Yes, you can price shop for surgery!

Here’s how to get the best care at the best price. 

Woman asking about the cost of surgery over the phone

It’s not your grandma’s knee replacement or your father’s shoulder repair. With surgery, it’s a whole new world.

“Things have changed in surgery. Techniques are different than they were 20 years ago, and so are the places where surgery is performed,” says Bryce A. Johnson, M.D. He’s an orthopedic surgeon in Orange County, California.

Another big change: People shop around to find the best — and most affordable — surgery. And why not? After all, if you had a leaky roof, you’d look for the best contractor at the best price. The same rules apply when it comes to your health.

Take joint replacement: In 2019, more than 1.2 million Americans got new knees or hips, with price tags for the procedures ranging from $5,000 to $30,000. That’s a significant difference in cost.

Surgery may not be a day at the beach, but if you do your homework, you can make the experience less stressful — and a lot less expensive. Here’s how:

1. Talk with your doctor

Need surgery? One of your first questions should be: How much is this going to cost? For a non-emergency procedure, you can (and should) feel comfortable talking with your doctor about money.

“There’s nothing wrong with saying, ‘Because of my high deductible, this is coming out of my pocket — every test and treatment I get will be a check that I have to write. Can you help me understand the pros and cons of not doing this?’” says AnnMarie McIlwain, CEO of Patient Advocators in New Jersey.

Let your doctor know that price is a concern, and work together to find the best, most affordable solution. Remember: It all begins with an honest conversation. (And while you’re at it, don’t forget to ask for your procedure’s CPT code [current procedural terminology] — that identifies exactly what you’re having done.)

Next, ask your doctor where they’re credentialed to perform the surgery, advises Nicole Broadhurst, Chief Medical Billing Advocate for Tennessee Health Advocates. That can play a big part in your surgery’s expense. “Many times, surgeons will be credentialed at multiple locations,” she says. That piece of information can help guide your decision too.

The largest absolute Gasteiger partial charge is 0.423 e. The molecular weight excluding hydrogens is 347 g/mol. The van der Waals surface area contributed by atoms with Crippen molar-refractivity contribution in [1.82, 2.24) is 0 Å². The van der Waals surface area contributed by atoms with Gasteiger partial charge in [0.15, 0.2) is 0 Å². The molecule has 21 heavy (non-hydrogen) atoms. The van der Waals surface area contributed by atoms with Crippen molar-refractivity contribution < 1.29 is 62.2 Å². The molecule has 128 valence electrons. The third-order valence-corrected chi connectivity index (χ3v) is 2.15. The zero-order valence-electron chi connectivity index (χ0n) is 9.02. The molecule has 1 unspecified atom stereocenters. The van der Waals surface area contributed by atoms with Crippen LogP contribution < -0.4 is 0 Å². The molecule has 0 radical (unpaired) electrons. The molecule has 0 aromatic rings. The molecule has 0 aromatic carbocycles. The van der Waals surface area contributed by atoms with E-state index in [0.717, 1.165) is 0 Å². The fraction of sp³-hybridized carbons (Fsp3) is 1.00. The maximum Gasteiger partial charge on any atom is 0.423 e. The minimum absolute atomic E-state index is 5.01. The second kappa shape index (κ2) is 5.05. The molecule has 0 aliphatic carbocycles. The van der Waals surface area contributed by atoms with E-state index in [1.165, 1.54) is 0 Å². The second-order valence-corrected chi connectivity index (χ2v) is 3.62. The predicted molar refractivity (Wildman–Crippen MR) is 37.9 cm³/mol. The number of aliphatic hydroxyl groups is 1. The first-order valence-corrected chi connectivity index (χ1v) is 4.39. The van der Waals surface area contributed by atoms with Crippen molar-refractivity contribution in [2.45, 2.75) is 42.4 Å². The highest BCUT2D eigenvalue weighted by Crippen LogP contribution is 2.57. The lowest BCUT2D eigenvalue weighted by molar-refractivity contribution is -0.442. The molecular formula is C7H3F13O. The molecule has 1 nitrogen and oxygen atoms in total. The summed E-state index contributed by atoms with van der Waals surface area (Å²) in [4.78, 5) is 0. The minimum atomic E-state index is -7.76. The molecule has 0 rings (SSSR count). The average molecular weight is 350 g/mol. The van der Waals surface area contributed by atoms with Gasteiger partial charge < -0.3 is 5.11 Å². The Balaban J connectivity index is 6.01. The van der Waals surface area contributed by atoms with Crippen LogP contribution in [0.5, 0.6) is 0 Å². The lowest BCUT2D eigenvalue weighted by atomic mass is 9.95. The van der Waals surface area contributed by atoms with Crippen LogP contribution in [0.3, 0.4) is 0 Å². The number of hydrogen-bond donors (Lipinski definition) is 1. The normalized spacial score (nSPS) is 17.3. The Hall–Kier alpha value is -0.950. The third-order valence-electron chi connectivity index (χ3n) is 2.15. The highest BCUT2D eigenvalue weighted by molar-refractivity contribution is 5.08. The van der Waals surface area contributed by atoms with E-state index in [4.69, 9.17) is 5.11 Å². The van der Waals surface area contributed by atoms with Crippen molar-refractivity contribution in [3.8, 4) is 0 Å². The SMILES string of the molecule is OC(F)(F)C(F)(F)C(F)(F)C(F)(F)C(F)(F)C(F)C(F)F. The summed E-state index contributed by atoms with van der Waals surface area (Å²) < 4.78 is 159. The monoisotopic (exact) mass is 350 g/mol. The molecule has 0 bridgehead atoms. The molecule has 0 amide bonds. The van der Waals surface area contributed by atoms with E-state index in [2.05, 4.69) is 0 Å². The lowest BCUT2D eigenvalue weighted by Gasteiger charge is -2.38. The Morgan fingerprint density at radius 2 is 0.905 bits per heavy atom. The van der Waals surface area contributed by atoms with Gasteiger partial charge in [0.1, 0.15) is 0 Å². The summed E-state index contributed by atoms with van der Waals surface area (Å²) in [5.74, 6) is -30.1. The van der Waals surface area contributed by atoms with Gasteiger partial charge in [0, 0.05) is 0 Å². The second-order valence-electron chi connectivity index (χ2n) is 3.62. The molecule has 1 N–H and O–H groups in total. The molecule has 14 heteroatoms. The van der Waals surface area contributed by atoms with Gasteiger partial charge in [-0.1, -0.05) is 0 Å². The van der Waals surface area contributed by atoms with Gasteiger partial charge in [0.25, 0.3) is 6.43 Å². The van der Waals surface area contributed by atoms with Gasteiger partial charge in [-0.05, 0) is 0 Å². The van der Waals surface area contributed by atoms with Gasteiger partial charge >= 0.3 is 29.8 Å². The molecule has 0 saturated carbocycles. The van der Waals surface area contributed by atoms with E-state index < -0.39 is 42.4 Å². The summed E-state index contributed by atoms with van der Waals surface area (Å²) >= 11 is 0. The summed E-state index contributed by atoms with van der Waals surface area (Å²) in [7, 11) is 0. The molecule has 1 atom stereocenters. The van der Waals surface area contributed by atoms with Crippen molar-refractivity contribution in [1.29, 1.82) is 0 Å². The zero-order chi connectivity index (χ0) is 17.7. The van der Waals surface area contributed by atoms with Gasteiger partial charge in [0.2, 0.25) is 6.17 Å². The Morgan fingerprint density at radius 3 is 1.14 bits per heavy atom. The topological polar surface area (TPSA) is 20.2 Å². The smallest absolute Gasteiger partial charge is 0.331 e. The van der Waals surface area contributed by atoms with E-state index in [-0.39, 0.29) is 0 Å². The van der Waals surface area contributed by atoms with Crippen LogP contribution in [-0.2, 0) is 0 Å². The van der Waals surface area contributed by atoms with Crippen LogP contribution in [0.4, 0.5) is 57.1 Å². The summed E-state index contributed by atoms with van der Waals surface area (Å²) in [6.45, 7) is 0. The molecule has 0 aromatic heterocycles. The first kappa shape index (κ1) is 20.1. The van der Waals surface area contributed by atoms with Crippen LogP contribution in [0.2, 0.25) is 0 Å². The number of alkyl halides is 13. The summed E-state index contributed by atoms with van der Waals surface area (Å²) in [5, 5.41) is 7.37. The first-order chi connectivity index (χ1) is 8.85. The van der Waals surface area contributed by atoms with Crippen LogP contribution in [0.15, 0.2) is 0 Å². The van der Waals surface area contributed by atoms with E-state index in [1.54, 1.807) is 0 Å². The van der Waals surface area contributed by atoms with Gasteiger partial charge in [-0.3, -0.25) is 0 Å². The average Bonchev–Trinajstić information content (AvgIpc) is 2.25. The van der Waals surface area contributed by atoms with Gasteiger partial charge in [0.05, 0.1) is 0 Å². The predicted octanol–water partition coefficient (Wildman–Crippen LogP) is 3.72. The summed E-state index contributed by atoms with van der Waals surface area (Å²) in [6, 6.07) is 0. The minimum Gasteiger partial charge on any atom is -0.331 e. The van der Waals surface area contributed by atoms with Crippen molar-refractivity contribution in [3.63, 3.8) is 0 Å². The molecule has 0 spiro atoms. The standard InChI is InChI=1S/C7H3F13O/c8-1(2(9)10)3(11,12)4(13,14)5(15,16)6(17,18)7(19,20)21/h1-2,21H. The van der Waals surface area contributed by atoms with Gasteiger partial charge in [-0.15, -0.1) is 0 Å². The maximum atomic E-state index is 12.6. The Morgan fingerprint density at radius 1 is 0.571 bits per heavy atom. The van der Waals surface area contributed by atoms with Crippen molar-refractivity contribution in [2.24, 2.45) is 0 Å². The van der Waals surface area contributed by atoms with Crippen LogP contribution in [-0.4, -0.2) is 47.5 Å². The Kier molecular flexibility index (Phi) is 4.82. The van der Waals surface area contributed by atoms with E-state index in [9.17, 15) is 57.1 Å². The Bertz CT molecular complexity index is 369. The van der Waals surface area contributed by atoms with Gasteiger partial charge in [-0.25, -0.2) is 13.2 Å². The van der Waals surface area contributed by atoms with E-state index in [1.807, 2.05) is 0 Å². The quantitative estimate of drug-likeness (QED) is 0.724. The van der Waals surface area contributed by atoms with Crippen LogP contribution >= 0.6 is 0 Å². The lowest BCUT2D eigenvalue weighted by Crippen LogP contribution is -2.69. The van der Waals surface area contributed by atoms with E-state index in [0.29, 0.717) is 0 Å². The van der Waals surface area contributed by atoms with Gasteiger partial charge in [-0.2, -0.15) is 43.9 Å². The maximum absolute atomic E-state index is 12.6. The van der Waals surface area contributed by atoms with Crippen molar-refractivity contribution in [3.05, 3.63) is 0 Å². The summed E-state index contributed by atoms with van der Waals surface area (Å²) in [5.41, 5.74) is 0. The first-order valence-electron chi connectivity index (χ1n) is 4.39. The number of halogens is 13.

If your doctor won’t respond to your questions, it might be time to shop around for another provider. “Talk to people,” advises Broadhurst. “Ask, ‘Who do you know who’s had their knee done and had good results?’ Shop for a doctor the same way you’d shop for a contractor or a mechanic.”

2. Find a facility

These days, you’re likely to use an outpatient facility for surgery instead of checking into a hospital. It could be a hospital outpatient department (HOPD), or it could be a freestanding facility known as an ambulatory surgical center (ASC).

The latter is a healthcare clinic that’s not connected to a hospital but provides outpatient surgery and preventive care, such as colonoscopies. ASCs offer effective care, great results, and prices that are way lower. For the right patient (somebody who’s fairly healthy) and the right procedure (one that’s not too complex), shifting the location of your surgery to an ASC can save about 59%. (A good place to start comparing prices for procedures are websites like Turquoise Health, where you plug in your ZIP code and CPT code and get a list of facilities in your area and what they charge.)

“An ambulatory surgery center is set up to get you home safely the same day,” Dr. Johnson explains. “Their systems and protocols all optimize that discharge, help control pain, and make you as comfortable as possible. Patients have a better experience and a smoother recovery.”

And you don’t have to sacrifice quality for price. In a 2018 study published in Health Policy and Economics, ACSs scored the same as — or higher than — HOPDs for the very same procedure. “In an ambulatory surgical center, you can get a procedure that’s just as good as or better than the hospital,” says Dr. Johnson. “The operating room looks the same, and the teams are trained the same way. If you took a tour, the only difference you’d notice is that it’s in a freestanding structure.”